Saturday, March 17, 2012

chick learns how to scratch

Chicken Tikka Masala (CTM) is our Ameraucana chick.  I had read that her breed can be odd, and she does indeed have an odd personality.

We call her Asperger Chicken because she does not seem to know how to be a chicken.  While our other two birds hang out together, CTM is always off in the corner, doing nothing.  We will often find her standing and staring at the wall blankly.  When we first started taking the chicks outside, the other two would run around and peck, while CTM would stand still, frozen, unsure of what to do.

Of course this oddity only endears her to me even more.  She does not like to be picked up, but once she settles onto our hands, she will sit down, very content.  She loves to be petted, and seems to prefer hanging out with humans than with her own flock.

Well, here we have caught on film CTM learning how to dig and scratch for the first time.  Mind  you, the other chicks had been exhibiting this behavior for weeks.   CTM was slow to catch on.  And note that she is trying to dig on a piece of wood.  You have to give her credit for her persistence.  That's Omelet with her (the potential rooster) fluffing her feathers.

video




Chickens Leaping for Fruit

video


Need I say more?




Wednesday, March 14, 2012

Drama in the Coop

We have been so busy tending to our flock, I haven't had any time to blog about an update.

Here's what's up.

As expected, Chloe and Mirabelle, our year-old laying hens, have not welcomed their wings to the newbie chicks.  We slowly introduced them while the hens were cooped up and could only observe them, and then let them all run around the yard together.  The hens were either not at all interested, or would try to lunge at or peck at our little ones.

At one point, I turned my back for a full 5 minutes, and when I looked again poor little Drumstick had lost a bunch of tail feathers.  I think she was just curious and had walked right up to Chloe, who let her know who was boss.

Not cool.  We did lots of research on how to integrate our flock.  This is where it starts to get ridiculous.  We have to let the big girls know that we were the boss, and to back off from our chicks.

I found this link really helpful:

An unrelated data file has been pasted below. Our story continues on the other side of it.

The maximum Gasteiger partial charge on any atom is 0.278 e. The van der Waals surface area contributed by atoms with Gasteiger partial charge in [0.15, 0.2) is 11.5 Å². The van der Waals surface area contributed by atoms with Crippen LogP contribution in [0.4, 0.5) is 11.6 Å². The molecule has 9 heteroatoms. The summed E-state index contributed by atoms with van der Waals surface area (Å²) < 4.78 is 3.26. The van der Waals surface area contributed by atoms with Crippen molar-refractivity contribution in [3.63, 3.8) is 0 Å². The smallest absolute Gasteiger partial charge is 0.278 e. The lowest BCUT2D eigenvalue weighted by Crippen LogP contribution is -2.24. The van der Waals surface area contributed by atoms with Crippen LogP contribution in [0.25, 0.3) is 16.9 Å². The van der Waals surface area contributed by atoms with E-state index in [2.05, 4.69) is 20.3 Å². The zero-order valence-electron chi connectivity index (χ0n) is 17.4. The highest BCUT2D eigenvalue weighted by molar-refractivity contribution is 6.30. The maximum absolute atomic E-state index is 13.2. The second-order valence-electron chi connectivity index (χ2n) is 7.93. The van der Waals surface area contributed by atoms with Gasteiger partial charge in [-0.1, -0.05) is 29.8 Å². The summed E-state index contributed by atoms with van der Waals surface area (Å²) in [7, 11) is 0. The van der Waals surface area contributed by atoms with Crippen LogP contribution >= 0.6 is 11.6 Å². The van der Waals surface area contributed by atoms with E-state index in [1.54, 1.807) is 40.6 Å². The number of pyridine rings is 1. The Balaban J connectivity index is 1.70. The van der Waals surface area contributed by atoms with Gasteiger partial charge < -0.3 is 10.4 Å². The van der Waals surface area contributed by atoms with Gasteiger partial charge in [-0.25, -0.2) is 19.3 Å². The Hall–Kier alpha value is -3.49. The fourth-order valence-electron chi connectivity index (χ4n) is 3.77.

http://jackshenhouse.com/VSChickIntroducingNewBirdsToFlock.htm

We  now have our 3 chicks outside in the coop during the day, but gated off from the hens who are also inside the coop.  So everyone can see one another, but there is no contact.  At first, the hens were really agitated and would try to bully them.  Now that a few days have passed, the novelty has worn off, and everyone is calmly eyeing one another.  At one point, Omelet and Mirabelle were even taking dust baths together, separated by the fencing of course.

We take the chicks inside for the night, and carry them out again every morning.  They are still too little to stay out for the night, and they are not ready to all be cooped up overnight together.  Yes, this is turning into a part-time job...no complaints though:)  I have to admit, tending to the flock is constantly entertaining.






Monday, March 5, 2012

speckled egg

We got this lovely speckled egg from Chicken Mirabelle, our gold-laced Wyandotte.

Debating if I want a hard-boiled egg for breakfast, or a fried egg?


Sunday, March 4, 2012

Ameraucana chick, two months old

Camouflage chick.  Chicken Tikka Masala poses on a haystack.



I love her feather tufts!

Saturday, March 3, 2012

Is this buff orpington chick a rooster??

Here's Omelet, at two months old.




And here's Omelet in comparison to our two other chicks.




I'm pretty sure Omelet is a rooster in disguise.  We are just waiting for the first crow, and off he/she will go to a lovely ranch in Half Moon Bay, to live out the days jumping on all the lady hens he wants.

Omelet is still the smallest chick, but started exhibiting really aggressive behavior, constantly challenging the two older and bigger hens.  And even jumping on the back of them.  Her comb and wattle seemed to suddenly appear overnight, almost fully grown in and very red.  Omelet was also growing in a different fashion than the other chicks.  She kept her fluffiness for much longer before the real feathers started growing in.  Her legs and feet are shorter and fatter, and her whole body is stout and heavier.

I found this handy chart, which confirmed my suspicions even more:

http://www.ithaca.edu/staff/jhenderson/chooks/sexingchicks.html

So at this point, we are just holding out, waiting for the first crow.

Any chicken experts with advice?  I'm all ears.